Last weekend I spent time with some close friends who I met at a former workplace where I first became a Director 20 years ago. Spending time with them brought back some wonderful memories and prompted me to reflect on my experiences and learnings from the last 25 years working in the early childhood sector.
One of these friends (I will call her Alice to protect her privacy) was a previous Director of the service where I first worked as Director. She was a wonderful support and had a wealth of experience that I was fortunate to learn from. Spending time with Alice last weekend reminded me of an experience at a service 20 years ago which taught me a lot about what is needed in teams for them to work collaboratively.
Alice worked at the service part time. She has a vibrant personality and upon arrival there was a positive energy that she would bring with her each day. Each morning Alice would greet everyone as she walked through the service. Checking in with everyone and greeting them and sharing her positive energy.
Alice’s daily morning ritual included a visit to the kitchen to say hello to Lyn who worked as Cook for the service. Alice would spend time with Lyn to check in to say hello and to make her morning coffee whilst catching up with Lyn about the morning (as Lyn helped to open the service each day.)
A short while after starting at that service with Alice, there was an interaction between Alice and Lyn which I still remember to this day. What might be viewed as minor, it demonstrated to me that to build positive relationships, there needs to be open communication. This supports the building of trust and to what I now understand to be ‘psychological safety’ in the workplace.
As mentioned, this interaction occurred a couple of months after I started at the service. It was during Alice’s morning ritual of greeting each team member, she had made her way to the kitchen to say hello to Lyn. I observed the entire interaction from outside my office where I was sitting with a small group of children in construction corner, the kitchen was open plan and so I saw the event unfold.
After having a short chat and leaving the kitchen one morning, Alice walked away and towards the room next door. The chat seemed to be no different to any other morning chat. It was positive and lively. Alice closed the kitchen door and locked this to prevent children accessing the kitchen and walked towards the room next door.
Lyn began to shake her head and frowned slightly, I watched from a distance. Alice looked like she had forgotten something and went back towards the kitchen. She saw Lyn shaking her head and frowning and asked ‘What’s wrong Lyn? Are you ok?’
Lyn paused, looked at Alice took a deep breath and responded exasperatingly, ‘ Every morning when you visit me Alice, you open all the cupboard doors and leave them open. Each time after you leave I need to close them all, otherwise I walk into them and there’s not much space in the kitchen!’
Alice looked shocked, she responded,’ I had no idea. Do I really do that each time I’m in the kitchen? Lyn nodded her head.
Alice asked for clarification,’ Do I do this every morning?’
Lyn confirmed that she did. Alice was very apologetic, ‘I’m so sorry.’ Then questioned Lyn ‘Why didn’t you tell me earlier?’
Lyn seemed slightly embarrassed, quietly saying, ‘It’s ok Alice, I like you coming in.‘ To which Alice responded, ‘But it’s not ok and I had no idea that I did that.’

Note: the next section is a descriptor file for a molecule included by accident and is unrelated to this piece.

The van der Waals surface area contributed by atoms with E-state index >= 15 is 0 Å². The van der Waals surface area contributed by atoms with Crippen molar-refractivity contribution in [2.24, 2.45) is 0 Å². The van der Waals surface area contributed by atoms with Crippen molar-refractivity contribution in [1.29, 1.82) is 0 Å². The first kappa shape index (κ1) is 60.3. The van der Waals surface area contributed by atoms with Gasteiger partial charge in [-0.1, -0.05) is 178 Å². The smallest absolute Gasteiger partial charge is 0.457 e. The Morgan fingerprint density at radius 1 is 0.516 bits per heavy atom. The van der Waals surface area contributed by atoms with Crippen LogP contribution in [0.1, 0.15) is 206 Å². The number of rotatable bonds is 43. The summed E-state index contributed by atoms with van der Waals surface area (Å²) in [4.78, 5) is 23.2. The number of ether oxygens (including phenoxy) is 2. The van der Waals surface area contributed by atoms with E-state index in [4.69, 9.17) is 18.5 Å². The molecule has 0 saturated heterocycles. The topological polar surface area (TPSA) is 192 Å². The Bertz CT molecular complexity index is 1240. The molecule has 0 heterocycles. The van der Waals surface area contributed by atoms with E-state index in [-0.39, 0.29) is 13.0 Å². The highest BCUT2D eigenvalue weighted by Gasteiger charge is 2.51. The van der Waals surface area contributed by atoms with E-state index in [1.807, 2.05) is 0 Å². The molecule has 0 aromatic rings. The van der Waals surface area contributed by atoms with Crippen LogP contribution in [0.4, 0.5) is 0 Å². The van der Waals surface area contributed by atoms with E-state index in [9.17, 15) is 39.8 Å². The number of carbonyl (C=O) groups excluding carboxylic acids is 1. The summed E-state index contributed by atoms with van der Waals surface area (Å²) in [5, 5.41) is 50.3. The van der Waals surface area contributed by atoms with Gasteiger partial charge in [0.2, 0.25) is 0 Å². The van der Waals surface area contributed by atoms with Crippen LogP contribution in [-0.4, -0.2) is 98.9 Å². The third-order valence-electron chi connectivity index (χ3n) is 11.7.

Alice apologised and admitted, she was not aware that as well as greeting everyone each day, her morning ritual included opening the cupboards every day in the kitchen, which impacted on Lyn’s experience in the kitchen.
From that day, Alice remembered to close the cupboards in the kitchen and Lyn and Alice remained on positive terms for the remainder of their time working together. There may have been other challenges that arose, but these were talked through and resolved.
I heard Alice share this story to many other people she worked with, using this experience as an example of how we often don’t always realise our own behaviours and their impact. Also highlighting the importance of speaking up in a workplace to support a positive team culture.
I learnt a lot from watching Alice’s interactions with the team and the positive relationships she had with each team member. To this day it has supported my understanding of the importance of building positive relationships in a workplace to support positive outcomes for educators, families and the children. Relationships are built over time through regular opportunities for connection and the building of trust.
“If “location, location, location” describes what is most important in real estate, then the mantra “relationships, relationships, relationships” can be applied to early childhood classrooms.“ Relationships are key to early learning. Kate Reed, 2014.
Positive relationships between team members in early childhood supports quality outcomes for children and families. At present, I am currently exploring the importance of Psychological safety for early childhood settings. I was introduced to the term Psychological safety through Amy Edmondson’s Ted Talk ” ‘Building a psychologically safe workplace.’ Amy describes psychological safety in a workplace being demonstrated when individuals having the courage to have a voice and speak up with concerns or questions and to admit to mistakes. It is not always easy and takes time, requiring the formation of trusting relationships amongst team members.
I look forward to sharing my wonderings and reflections on this in future blog posts.